Our findings are tempered by several limitations. First, while the response rate from our survey was moderate, the overall response was low and likely not adequately powered to detect significant differences between the two detailing approaches. Initially, we explored using Medicaid pharmacy data to both generate prescribing profiles and to measure changes in behavior following our intervention. It became clear during the design of these profiles that the number of patients, and ultimately pharmacy claims, associated with each clinician was very small. As a result, our prescribing profiles were likely of little value. Similarly, the use of pharmacy claims to quantify changes in behavior was highly variable and unreliable.
Each clinic was given a $1000 honorarium for participating in the ROAD project. Our intent was to provide clinics with a gesture of gratitude for time spent with research-related activities, such as filling out surveys and participating in the focus group, rather than as an incentive to receive the detailing itself. It is unclear if clinics would be as willing to participate in future efforts if the financial reimbursement was eliminated. While Medicaid data limitations curtailed our ability to document changes in prescribing behavior, the outreach was well received and helpful to clinicians. In the near future, the State of Oregon is rolling out an all–payer, all-claims dataset that will serve as a repository for medical and pharmacy claims for private (group and self-insured) and public (Medicaid and Medicare) insured individuals (~3 million covered lives per year) in the state. The implementation of Oregon’s all–payer, all-claims dataset is a promising development that could assist in generating more accurate and comprehensive prescribing profiles, targeting specific providers, and enhance our ability to evaluate future programs.
While many academic medical centers have taken steps to curtail influence of the pharmaceutical industry on the continuing education of their clinicians, family physicians in small independent practices may continue to rely on industry for prescribing information as well as the provision of drug samples [10
]. The Institute of Medicine’s consensus report entitled “Conflict of Interest in Medical Research, Education, and Practice” published in 2009 recognizes the information needs of clinicians and proposes that academic detailing programs may be an attractive alternative for clinicians to obtain non-commercial prescribing information [20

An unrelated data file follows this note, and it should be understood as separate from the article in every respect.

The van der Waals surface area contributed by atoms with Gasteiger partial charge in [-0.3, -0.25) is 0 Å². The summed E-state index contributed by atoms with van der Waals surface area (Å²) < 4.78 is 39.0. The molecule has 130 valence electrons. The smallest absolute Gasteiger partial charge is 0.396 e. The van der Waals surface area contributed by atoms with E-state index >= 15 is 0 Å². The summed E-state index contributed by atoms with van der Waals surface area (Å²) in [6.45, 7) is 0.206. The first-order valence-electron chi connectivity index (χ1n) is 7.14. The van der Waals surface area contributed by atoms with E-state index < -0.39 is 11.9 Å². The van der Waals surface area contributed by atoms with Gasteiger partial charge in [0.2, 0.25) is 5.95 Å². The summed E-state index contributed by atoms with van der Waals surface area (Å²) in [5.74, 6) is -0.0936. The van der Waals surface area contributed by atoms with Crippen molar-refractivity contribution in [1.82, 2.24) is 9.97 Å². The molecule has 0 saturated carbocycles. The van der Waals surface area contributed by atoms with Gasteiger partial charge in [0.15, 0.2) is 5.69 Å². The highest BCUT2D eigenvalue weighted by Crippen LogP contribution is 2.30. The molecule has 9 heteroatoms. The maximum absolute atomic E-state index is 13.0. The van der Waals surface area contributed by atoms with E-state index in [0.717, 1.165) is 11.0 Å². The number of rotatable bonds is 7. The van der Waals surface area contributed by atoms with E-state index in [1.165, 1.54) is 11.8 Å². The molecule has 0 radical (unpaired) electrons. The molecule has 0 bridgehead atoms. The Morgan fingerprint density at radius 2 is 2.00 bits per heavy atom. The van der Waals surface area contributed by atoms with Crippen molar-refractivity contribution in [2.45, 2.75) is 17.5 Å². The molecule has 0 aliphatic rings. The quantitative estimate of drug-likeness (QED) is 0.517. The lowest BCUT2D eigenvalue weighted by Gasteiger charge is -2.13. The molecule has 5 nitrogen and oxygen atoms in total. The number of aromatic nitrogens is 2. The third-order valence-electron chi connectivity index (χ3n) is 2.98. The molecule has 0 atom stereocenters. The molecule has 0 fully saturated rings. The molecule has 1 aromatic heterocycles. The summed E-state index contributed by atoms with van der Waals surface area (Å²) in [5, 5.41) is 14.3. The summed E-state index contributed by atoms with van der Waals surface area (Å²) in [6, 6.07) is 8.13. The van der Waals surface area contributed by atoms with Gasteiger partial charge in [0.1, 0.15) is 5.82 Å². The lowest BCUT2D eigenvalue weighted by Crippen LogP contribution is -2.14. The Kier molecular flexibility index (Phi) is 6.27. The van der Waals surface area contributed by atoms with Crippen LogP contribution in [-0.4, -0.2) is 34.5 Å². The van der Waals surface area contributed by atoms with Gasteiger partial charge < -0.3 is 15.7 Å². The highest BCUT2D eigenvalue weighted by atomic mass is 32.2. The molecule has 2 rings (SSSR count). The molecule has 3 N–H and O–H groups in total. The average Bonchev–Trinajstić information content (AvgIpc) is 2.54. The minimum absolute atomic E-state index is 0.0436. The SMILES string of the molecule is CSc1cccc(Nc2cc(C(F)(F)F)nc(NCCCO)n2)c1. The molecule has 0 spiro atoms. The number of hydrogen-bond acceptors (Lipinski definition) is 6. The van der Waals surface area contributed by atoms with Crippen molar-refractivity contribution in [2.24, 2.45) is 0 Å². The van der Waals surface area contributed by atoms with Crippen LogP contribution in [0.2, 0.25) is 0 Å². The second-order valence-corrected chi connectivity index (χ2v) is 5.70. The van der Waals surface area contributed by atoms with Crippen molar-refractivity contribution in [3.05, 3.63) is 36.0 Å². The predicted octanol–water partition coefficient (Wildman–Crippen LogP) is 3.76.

]. In the US, academic detailing activities have primarily been localized state programs, although AHRQ is currently funding a national effort focused on dissemination and translation of its Effective Health Care products to primary care clinicians [21
]. Several lessons emerge from this project that will assist in informing a longer-term more sustained effort in the state. First and foremost, the distance approach, as formulated in this project, was not viewed as favorably as outreach delivered in person. This is consistent with the theoretical framework of detailing which stresses the importance of relationship building and credibility on affecting change [4
]. Future work should either abandon this approach or supplement it with individual interaction. At the very least, if a similar approach is used, it will be important to actively assess and incentivize provider engagement, as well as knowledge attainment and retention with the distance modules. Video conferencing may still be a viable option if it can be configured in a way that facilitates the personal connection between the detailer and provider. Also, it is unclear at what interval or intensity of engagement needs to occur in order to achieve a desired change. Understanding this will be critical for sustaining programs that cover geographically distant areas. Finally, the effort required to synthesize evidence into usable clinical practice recommendations it not a trivial matter. Although a variety of organizations have built a sizable library of material that can be used in academic detailing efforts, gaps remain. The work of packaging evidence syntheses for clinical use will grow substantially as evidence from the US comparative effectiveness research enterprise accumulates.